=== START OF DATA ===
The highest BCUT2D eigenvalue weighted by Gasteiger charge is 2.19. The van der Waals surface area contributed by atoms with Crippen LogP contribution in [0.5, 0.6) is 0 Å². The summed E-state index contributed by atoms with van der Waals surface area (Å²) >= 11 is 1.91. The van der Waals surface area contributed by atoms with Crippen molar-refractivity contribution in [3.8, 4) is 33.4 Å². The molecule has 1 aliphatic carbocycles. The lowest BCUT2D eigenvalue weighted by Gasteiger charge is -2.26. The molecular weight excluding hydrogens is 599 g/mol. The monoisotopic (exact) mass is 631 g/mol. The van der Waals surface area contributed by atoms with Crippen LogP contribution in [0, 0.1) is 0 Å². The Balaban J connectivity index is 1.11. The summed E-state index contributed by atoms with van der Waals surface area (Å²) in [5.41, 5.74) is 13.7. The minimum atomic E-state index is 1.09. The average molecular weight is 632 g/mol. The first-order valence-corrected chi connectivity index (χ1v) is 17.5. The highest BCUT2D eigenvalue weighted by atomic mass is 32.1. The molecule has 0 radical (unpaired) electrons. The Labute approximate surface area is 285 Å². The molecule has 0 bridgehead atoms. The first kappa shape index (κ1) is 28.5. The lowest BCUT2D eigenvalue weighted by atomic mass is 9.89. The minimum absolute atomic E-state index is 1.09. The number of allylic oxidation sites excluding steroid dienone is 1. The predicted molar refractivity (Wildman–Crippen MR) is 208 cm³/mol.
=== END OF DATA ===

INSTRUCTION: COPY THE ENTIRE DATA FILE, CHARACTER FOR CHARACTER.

The highest BCUT2D eigenvalue weighted by Gasteiger charge is 2.19. The van der Waals surface area contributed by atoms with Crippen LogP contribution in [0.5, 0.6) is 0 Å². The summed E-state index contributed by atoms with van der Waals surface area (Å²) >= 11 is 1.91. The van der Waals surface area contributed by atoms with Crippen molar-refractivity contribution in [3.8, 4) is 33.4 Å². The molecule has 1 aliphatic carbocycles. The lowest BCUT2D eigenvalue weighted by Gasteiger charge is -2.26. The molecular weight excluding hydrogens is 599 g/mol. The monoisotopic (exact) mass is 631 g/mol. The van der Waals surface area contributed by atoms with Crippen LogP contribution in [0, 0.1) is 0 Å². The Balaban J connectivity index is 1.11. The summed E-state index contributed by atoms with van der Waals surface area (Å²) in [5.41, 5.74) is 13.7. The minimum atomic E-state index is 1.09. The average molecular weight is 632 g/mol. The first-order valence-corrected chi connectivity index (χ1v) is 17.5. The highest BCUT2D eigenvalue weighted by atomic mass is 32.1. The molecule has 0 radical (unpaired) electrons. The Labute approximate surface area is 285 Å². The molecule has 0 bridgehead atoms. The first kappa shape index (κ1) is 28.5. The lowest BCUT2D eigenvalue weighted by atomic mass is 9.89. The minimum absolute atomic E-state index is 1.09. The number of allylic oxidation sites excluding steroid dienone is 1. The predicted molar refractivity (Wildman–Crippen MR) is 208 cm³/mol.